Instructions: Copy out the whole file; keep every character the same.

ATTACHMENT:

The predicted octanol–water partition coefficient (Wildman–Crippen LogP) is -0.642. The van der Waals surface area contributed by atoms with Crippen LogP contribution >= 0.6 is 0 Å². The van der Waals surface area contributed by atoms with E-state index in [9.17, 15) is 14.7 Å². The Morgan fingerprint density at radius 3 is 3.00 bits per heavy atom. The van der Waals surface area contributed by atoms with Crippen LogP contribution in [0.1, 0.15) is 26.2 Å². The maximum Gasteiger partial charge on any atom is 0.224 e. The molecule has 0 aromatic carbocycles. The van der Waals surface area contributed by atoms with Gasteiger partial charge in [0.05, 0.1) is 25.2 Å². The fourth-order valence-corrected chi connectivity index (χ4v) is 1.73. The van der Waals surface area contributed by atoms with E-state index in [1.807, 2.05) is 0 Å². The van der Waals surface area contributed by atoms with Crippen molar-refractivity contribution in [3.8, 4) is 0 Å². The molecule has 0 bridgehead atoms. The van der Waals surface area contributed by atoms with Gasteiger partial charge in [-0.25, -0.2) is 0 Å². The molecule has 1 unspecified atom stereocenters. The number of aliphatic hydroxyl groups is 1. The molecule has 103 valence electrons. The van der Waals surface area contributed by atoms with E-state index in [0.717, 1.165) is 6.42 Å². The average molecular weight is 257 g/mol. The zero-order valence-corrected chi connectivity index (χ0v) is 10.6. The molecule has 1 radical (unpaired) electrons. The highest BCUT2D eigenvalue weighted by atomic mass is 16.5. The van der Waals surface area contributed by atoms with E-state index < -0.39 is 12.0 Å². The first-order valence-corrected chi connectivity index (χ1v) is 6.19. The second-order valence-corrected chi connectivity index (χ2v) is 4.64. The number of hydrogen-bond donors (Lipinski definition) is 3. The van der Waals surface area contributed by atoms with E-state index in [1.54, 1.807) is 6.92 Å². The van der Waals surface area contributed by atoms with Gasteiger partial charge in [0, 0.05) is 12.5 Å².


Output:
The predicted octanol–water partition coefficient (Wildman–Crippen LogP) is -0.642. The van der Waals surface area contributed by atoms with Crippen LogP contribution >= 0.6 is 0 Å². The van der Waals surface area contributed by atoms with E-state index in [9.17, 15) is 14.7 Å². The Morgan fingerprint density at radius 3 is 3.00 bits per heavy atom. The van der Waals surface area contributed by atoms with Crippen LogP contribution in [0.1, 0.15) is 26.2 Å². The maximum Gasteiger partial charge on any atom is 0.224 e. The molecule has 0 aromatic carbocycles. The van der Waals surface area contributed by atoms with Gasteiger partial charge in [0.05, 0.1) is 25.2 Å². The fourth-order valence-corrected chi connectivity index (χ4v) is 1.73. The van der Waals surface area contributed by atoms with E-state index in [1.807, 2.05) is 0 Å². The van der Waals surface area contributed by atoms with Crippen molar-refractivity contribution in [3.8, 4) is 0 Å². The molecule has 0 bridgehead atoms. The van der Waals surface area contributed by atoms with Gasteiger partial charge in [-0.25, -0.2) is 0 Å². The molecule has 1 unspecified atom stereocenters. The number of aliphatic hydroxyl groups is 1. The molecule has 103 valence electrons. The van der Waals surface area contributed by atoms with E-state index in [0.717, 1.165) is 6.42 Å². The average molecular weight is 257 g/mol. The zero-order valence-corrected chi connectivity index (χ0v) is 10.6. The molecule has 1 radical (unpaired) electrons. The highest BCUT2D eigenvalue weighted by atomic mass is 16.5. The van der Waals surface area contributed by atoms with E-state index < -0.39 is 12.0 Å². The first-order valence-corrected chi connectivity index (χ1v) is 6.19. The second-order valence-corrected chi connectivity index (χ2v) is 4.64. The number of hydrogen-bond donors (Lipinski definition) is 3. The van der Waals surface area contributed by atoms with E-state index in [1.54, 1.807) is 6.92 Å². The van der Waals surface area contributed by atoms with Gasteiger partial charge in [0, 0.05) is 12.5 Å².